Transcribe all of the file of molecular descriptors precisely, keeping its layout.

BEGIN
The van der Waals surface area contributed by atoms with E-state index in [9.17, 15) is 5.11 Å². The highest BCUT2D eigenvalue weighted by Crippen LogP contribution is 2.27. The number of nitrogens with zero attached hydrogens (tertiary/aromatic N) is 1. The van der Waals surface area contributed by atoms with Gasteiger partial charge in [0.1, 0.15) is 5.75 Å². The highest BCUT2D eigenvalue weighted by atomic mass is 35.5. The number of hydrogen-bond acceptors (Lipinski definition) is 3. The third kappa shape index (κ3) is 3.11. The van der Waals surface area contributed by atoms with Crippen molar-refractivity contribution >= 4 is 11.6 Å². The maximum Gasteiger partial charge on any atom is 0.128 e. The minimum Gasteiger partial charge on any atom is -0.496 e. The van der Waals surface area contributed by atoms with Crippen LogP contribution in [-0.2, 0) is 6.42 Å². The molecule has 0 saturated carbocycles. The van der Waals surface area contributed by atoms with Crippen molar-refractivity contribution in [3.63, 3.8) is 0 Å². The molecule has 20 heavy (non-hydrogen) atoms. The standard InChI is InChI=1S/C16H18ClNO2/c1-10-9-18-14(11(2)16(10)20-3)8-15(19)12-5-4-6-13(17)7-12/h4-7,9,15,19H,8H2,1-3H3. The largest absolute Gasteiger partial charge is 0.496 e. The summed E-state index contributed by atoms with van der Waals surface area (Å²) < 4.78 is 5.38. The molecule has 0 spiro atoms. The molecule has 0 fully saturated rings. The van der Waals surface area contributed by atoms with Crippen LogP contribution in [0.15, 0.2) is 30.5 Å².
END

The van der Waals surface area contributed by atoms with E-state index in [9.17, 15) is 5.11 Å². The highest BCUT2D eigenvalue weighted by Crippen LogP contribution is 2.27. The number of nitrogens with zero attached hydrogens (tertiary/aromatic N) is 1. The van der Waals surface area contributed by atoms with Gasteiger partial charge in [0.1, 0.15) is 5.75 Å². The highest BCUT2D eigenvalue weighted by atomic mass is 35.5. The number of hydrogen-bond acceptors (Lipinski definition) is 3. The third kappa shape index (κ3) is 3.11. The van der Waals surface area contributed by atoms with Crippen molar-refractivity contribution >= 4 is 11.6 Å². The maximum Gasteiger partial charge on any atom is 0.128 e. The minimum Gasteiger partial charge on any atom is -0.496 e. The van der Waals surface area contributed by atoms with Crippen LogP contribution in [-0.2, 0) is 6.42 Å². The molecule has 0 saturated carbocycles. The van der Waals surface area contributed by atoms with Crippen molar-refractivity contribution in [3.63, 3.8) is 0 Å². The molecule has 20 heavy (non-hydrogen) atoms. The standard InChI is InChI=1S/C16H18ClNO2/c1-10-9-18-14(11(2)16(10)20-3)8-15(19)12-5-4-6-13(17)7-12/h4-7,9,15,19H,8H2,1-3H3. The largest absolute Gasteiger partial charge is 0.496 e. The summed E-state index contributed by atoms with van der Waals surface area (Å²) < 4.78 is 5.38. The molecule has 0 spiro atoms. The molecule has 0 fully saturated rings. The van der Waals surface area contributed by atoms with Crippen LogP contribution in [0.15, 0.2) is 30.5 Å².